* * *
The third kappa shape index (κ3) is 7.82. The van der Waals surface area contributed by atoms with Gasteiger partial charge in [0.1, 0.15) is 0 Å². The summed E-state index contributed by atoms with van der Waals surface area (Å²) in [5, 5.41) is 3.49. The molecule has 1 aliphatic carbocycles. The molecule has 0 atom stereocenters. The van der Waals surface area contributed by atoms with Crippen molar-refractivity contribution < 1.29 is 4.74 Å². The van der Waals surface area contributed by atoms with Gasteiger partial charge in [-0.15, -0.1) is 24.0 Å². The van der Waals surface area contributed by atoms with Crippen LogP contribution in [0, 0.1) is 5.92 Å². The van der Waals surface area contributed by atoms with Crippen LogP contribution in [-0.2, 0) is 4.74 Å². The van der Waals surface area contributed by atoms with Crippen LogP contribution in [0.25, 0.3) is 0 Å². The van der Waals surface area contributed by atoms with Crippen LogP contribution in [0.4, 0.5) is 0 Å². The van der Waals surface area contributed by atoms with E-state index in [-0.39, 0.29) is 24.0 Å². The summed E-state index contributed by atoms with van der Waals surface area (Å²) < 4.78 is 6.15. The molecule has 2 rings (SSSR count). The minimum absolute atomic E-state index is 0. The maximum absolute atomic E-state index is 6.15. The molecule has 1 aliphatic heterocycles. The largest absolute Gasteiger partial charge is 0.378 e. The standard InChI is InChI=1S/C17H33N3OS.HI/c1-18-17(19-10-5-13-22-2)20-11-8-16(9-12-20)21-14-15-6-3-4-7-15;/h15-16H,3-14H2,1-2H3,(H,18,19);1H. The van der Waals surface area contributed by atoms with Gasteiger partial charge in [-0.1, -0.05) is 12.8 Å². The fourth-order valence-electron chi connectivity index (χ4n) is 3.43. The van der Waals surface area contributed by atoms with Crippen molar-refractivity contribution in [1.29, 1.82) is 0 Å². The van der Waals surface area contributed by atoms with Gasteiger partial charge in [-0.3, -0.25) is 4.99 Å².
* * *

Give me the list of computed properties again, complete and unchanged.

The third kappa shape index (κ3) is 7.82. The van der Waals surface area contributed by atoms with Gasteiger partial charge in [0.1, 0.15) is 0 Å². The summed E-state index contributed by atoms with van der Waals surface area (Å²) in [5, 5.41) is 3.49. The molecule has 1 aliphatic carbocycles. The molecule has 0 atom stereocenters. The van der Waals surface area contributed by atoms with Crippen molar-refractivity contribution < 1.29 is 4.74 Å². The van der Waals surface area contributed by atoms with Gasteiger partial charge in [-0.15, -0.1) is 24.0 Å². The van der Waals surface area contributed by atoms with Crippen LogP contribution in [0, 0.1) is 5.92 Å². The van der Waals surface area contributed by atoms with Crippen LogP contribution in [-0.2, 0) is 4.74 Å². The van der Waals surface area contributed by atoms with Crippen LogP contribution in [0.25, 0.3) is 0 Å². The van der Waals surface area contributed by atoms with Crippen LogP contribution in [0.4, 0.5) is 0 Å². The van der Waals surface area contributed by atoms with E-state index in [-0.39, 0.29) is 24.0 Å². The summed E-state index contributed by atoms with van der Waals surface area (Å²) < 4.78 is 6.15. The molecule has 2 rings (SSSR count). The minimum absolute atomic E-state index is 0. The maximum absolute atomic E-state index is 6.15. The molecule has 1 aliphatic heterocycles. The largest absolute Gasteiger partial charge is 0.378 e. The standard InChI is InChI=1S/C17H33N3OS.HI/c1-18-17(19-10-5-13-22-2)20-11-8-16(9-12-20)21-14-15-6-3-4-7-15;/h15-16H,3-14H2,1-2H3,(H,18,19);1H. The van der Waals surface area contributed by atoms with Gasteiger partial charge in [-0.1, -0.05) is 12.8 Å². The fourth-order valence-electron chi connectivity index (χ4n) is 3.43. The van der Waals surface area contributed by atoms with Crippen molar-refractivity contribution in [1.29, 1.82) is 0 Å². The van der Waals surface area contributed by atoms with Gasteiger partial charge in [-0.3, -0.25) is 4.99 Å².